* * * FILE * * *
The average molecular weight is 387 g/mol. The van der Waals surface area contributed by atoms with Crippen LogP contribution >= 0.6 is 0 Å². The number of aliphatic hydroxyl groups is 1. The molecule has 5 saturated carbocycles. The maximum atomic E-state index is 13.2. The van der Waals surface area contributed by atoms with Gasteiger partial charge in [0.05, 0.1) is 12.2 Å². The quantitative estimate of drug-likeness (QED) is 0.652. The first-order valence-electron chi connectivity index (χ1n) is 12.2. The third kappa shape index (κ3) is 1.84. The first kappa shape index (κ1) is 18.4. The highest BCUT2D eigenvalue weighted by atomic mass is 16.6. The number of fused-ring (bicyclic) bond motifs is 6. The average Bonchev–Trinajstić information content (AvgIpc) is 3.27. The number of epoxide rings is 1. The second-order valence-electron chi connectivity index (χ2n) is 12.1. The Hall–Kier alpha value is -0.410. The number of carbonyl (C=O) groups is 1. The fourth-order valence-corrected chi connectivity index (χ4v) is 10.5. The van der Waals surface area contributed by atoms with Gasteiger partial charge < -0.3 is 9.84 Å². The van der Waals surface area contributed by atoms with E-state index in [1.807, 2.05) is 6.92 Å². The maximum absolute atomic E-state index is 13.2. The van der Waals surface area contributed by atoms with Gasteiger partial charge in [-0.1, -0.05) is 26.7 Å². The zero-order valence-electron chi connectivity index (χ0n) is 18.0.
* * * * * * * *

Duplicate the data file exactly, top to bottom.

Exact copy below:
The average molecular weight is 387 g/mol. The van der Waals surface area contributed by atoms with Crippen LogP contribution >= 0.6 is 0 Å². The number of aliphatic hydroxyl groups is 1. The molecule has 5 saturated carbocycles. The maximum atomic E-state index is 13.2. The van der Waals surface area contributed by atoms with Gasteiger partial charge in [0.05, 0.1) is 12.2 Å². The quantitative estimate of drug-likeness (QED) is 0.652. The first-order valence-electron chi connectivity index (χ1n) is 12.2. The third kappa shape index (κ3) is 1.84. The first kappa shape index (κ1) is 18.4. The highest BCUT2D eigenvalue weighted by atomic mass is 16.6. The number of fused-ring (bicyclic) bond motifs is 6. The average Bonchev–Trinajstić information content (AvgIpc) is 3.27. The number of epoxide rings is 1. The second-order valence-electron chi connectivity index (χ2n) is 12.1. The Hall–Kier alpha value is -0.410. The number of carbonyl (C=O) groups is 1. The fourth-order valence-corrected chi connectivity index (χ4v) is 10.5. The van der Waals surface area contributed by atoms with Gasteiger partial charge < -0.3 is 9.84 Å². The van der Waals surface area contributed by atoms with E-state index in [1.807, 2.05) is 6.92 Å². The maximum absolute atomic E-state index is 13.2. The van der Waals surface area contributed by atoms with Gasteiger partial charge in [-0.1, -0.05) is 26.7 Å². The zero-order valence-electron chi connectivity index (χ0n) is 18.0.